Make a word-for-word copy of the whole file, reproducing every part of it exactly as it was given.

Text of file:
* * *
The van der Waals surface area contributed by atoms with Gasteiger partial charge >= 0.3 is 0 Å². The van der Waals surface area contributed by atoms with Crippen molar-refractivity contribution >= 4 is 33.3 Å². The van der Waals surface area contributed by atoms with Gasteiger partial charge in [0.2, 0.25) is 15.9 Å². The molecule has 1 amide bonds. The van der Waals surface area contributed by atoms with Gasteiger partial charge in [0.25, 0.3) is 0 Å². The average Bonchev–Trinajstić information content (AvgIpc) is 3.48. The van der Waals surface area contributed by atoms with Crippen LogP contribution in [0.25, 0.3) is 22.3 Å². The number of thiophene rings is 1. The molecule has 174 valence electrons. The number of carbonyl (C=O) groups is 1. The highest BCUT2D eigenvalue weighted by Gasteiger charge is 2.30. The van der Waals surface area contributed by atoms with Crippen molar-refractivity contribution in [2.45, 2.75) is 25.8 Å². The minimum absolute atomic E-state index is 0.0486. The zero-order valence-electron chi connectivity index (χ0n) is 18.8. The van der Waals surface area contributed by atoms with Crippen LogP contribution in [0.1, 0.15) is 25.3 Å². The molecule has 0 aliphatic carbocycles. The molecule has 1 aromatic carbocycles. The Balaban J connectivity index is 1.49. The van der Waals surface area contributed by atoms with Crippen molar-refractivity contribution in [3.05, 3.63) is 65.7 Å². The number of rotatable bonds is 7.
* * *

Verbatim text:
The van der Waals surface area contributed by atoms with Gasteiger partial charge >= 0.3 is 0 Å². The van der Waals surface area contributed by atoms with Crippen molar-refractivity contribution >= 4 is 33.3 Å². The van der Waals surface area contributed by atoms with Gasteiger partial charge in [0.2, 0.25) is 15.9 Å². The molecule has 1 amide bonds. The van der Waals surface area contributed by atoms with Gasteiger partial charge in [0.25, 0.3) is 0 Å². The average Bonchev–Trinajstić information content (AvgIpc) is 3.48. The van der Waals surface area contributed by atoms with Crippen LogP contribution in [0.25, 0.3) is 22.3 Å². The number of thiophene rings is 1. The molecule has 174 valence electrons. The number of carbonyl (C=O) groups is 1. The highest BCUT2D eigenvalue weighted by Gasteiger charge is 2.30. The van der Waals surface area contributed by atoms with Crippen molar-refractivity contribution in [2.45, 2.75) is 25.8 Å². The minimum absolute atomic E-state index is 0.0486. The zero-order valence-electron chi connectivity index (χ0n) is 18.8. The van der Waals surface area contributed by atoms with Crippen LogP contribution in [0.1, 0.15) is 25.3 Å². The molecule has 0 aliphatic carbocycles. The molecule has 1 aromatic carbocycles. The Balaban J connectivity index is 1.49. The van der Waals surface area contributed by atoms with Crippen molar-refractivity contribution in [3.05, 3.63) is 65.7 Å². The number of rotatable bonds is 7.